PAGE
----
The Women’s History Project of Northwest Michigan kindly contributed the following edited oral history, originally recorded in 2002. It is certainly timely; on October 9th, we will again regret the loss of Gretchen Votruba, who passed away on that date in 2004 at 88 years old. Gretchen was a volunteer with Child and Family Services in the Grand Traverse Region from 1960 until her passing. She was honored several times for her tireless dedication to the children and families she worked with, most notably in 1989 when she was honored by the State of Michigan as “Michigan’s 150th First Lady,” and again in 1995 when the Traverse City Chamber of Commerce awarded her their Distinguished Service Award. Gretchen’s example is one we should all keep in mind as the needy winter months descend.

My daddy’s job took him to Cleveland when I was about 18 months old. I used to spend every summer with my grandparents. I would head up to Marshall as soon as school was out, and stay ‘til the day before it started.

Grandpa and I used to do the shopping every day because we didn’t have any refrigeration. Fortunately, we were right next door to the milk station, so I could run over there and get milk at noon time. We’d keep it in well water that was wonderful and cold!

Grandpa and I would go to the creamery to get butter. The floors were wet down there and I was always barefoot. That sure felt good after Main Street, because some days you had to hop because it was hot.

My dad taught me to drive ‘cause they didn’t have driver’s training in school. When I was at home, he’d take me out in some of the new developments and places where the traffic wasn’t bad, so I could learn to turn decent corners and learn to park. The fact is, I think he made me change a tire. I had to change a tire before I could take the car alone.

I went to Olivet to go to college. I started out being a camp counselor in the summers, and worked for the Battle Creek Campfire Girls. I became a Campfire Girls executive, but I didn’t like living on the dole from the Community Chest, so I went back to school to get a teacher’s certificate. I started teaching in ‘38.

I knew Traverse City from having spent summer up here at Camp Arbutus. I just liked it and one of the other girls decided she liked it too; so the two of us moved up here in 1943.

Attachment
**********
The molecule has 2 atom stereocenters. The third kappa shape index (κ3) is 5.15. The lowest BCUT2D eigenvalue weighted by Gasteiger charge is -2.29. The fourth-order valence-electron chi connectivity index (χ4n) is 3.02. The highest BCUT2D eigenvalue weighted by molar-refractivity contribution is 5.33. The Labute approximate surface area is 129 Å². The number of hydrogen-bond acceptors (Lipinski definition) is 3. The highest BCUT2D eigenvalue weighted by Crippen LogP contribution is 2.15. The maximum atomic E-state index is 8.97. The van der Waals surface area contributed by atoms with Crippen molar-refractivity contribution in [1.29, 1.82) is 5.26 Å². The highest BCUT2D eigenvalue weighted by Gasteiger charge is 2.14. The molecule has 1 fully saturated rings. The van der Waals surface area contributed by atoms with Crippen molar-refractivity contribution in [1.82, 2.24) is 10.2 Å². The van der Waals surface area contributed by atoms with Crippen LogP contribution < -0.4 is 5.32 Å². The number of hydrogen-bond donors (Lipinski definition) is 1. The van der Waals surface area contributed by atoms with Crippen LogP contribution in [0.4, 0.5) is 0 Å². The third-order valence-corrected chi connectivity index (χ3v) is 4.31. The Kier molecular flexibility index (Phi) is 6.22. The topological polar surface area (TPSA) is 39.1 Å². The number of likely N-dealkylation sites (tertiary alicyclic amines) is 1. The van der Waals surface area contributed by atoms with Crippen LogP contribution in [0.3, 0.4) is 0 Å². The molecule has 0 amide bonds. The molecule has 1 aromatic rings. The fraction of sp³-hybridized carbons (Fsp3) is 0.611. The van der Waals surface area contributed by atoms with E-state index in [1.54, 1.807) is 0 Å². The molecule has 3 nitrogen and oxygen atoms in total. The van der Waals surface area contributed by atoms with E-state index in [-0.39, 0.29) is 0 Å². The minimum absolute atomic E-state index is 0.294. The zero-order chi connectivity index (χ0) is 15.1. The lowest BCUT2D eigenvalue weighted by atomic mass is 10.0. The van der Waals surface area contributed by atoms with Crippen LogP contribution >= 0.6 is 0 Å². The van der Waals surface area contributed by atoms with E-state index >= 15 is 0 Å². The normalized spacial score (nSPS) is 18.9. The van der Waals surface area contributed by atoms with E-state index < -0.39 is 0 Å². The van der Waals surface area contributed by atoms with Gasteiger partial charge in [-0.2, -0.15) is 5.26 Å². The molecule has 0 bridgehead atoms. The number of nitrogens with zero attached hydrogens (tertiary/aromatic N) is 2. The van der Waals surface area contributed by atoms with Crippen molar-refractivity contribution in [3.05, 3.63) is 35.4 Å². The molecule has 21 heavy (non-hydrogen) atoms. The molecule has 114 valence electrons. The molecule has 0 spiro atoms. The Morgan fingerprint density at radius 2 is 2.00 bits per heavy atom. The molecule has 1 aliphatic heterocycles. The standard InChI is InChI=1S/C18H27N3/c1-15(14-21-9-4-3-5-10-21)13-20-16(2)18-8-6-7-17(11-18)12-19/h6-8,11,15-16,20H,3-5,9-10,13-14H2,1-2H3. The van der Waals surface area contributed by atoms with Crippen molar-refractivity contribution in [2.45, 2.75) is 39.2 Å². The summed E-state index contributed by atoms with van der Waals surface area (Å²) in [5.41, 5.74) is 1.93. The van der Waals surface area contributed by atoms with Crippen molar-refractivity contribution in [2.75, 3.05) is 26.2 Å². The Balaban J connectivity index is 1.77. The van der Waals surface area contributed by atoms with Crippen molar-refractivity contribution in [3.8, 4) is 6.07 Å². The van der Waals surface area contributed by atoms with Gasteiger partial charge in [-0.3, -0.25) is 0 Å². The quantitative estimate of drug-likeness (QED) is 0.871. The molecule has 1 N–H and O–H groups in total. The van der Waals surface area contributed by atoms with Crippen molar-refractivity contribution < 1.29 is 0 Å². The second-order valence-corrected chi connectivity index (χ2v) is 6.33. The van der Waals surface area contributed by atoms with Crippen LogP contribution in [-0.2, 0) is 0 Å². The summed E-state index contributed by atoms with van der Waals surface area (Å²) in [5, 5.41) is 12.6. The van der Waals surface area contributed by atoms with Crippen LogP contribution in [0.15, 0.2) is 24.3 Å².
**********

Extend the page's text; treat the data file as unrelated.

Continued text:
I was teaching school during World War II. We worked on saving grease and getting out ration cards because they used the school as an easy place so people wouldn’t have to go so far to sign up to get their sugar card or their meat card. I had the first Girl Scouts troop here too. We got started and went out collecting grease.

I met my husband when his family were members of the First Congregational Church. I lived in an apartment on the same block when I first came to Traverse City. I knew his wife and I knew their kids. Catherine died in ‘46; their youngest was only two at the time.

Bill was coming home from a Rotary Minstrel Show; he had black face and all. I was walking home across Union Street Bridge when he stopped and gave me a ride. We had a good visit that night, and then we started going together. We’d do things on Sundays with the kids and his mother. She’d have dinner and then we’d go for a ride. The kids always thought they had to be in the water, at least on Memorial Day, even if it was cold, they would make a quick dip. We got married New Year’s Day 1952, at the First Congregational Church Chapel.

Bill’s father had come from Czechoslovakia when he was seventeen. His family went to the Bohemian settlement in East Jordan because they knew some people up there. He and his brother used to walk to Traverse City for supplies, and they’d carry a stool or a rocking chair home on their backs for their mother.

One time his father and his brother got on the wrong trail when they were leading a cow back to East Jordan. They found themselves at the end of Old Mission Peninsula. They had to tramp all the way back and come up the other side to get to East Jordan.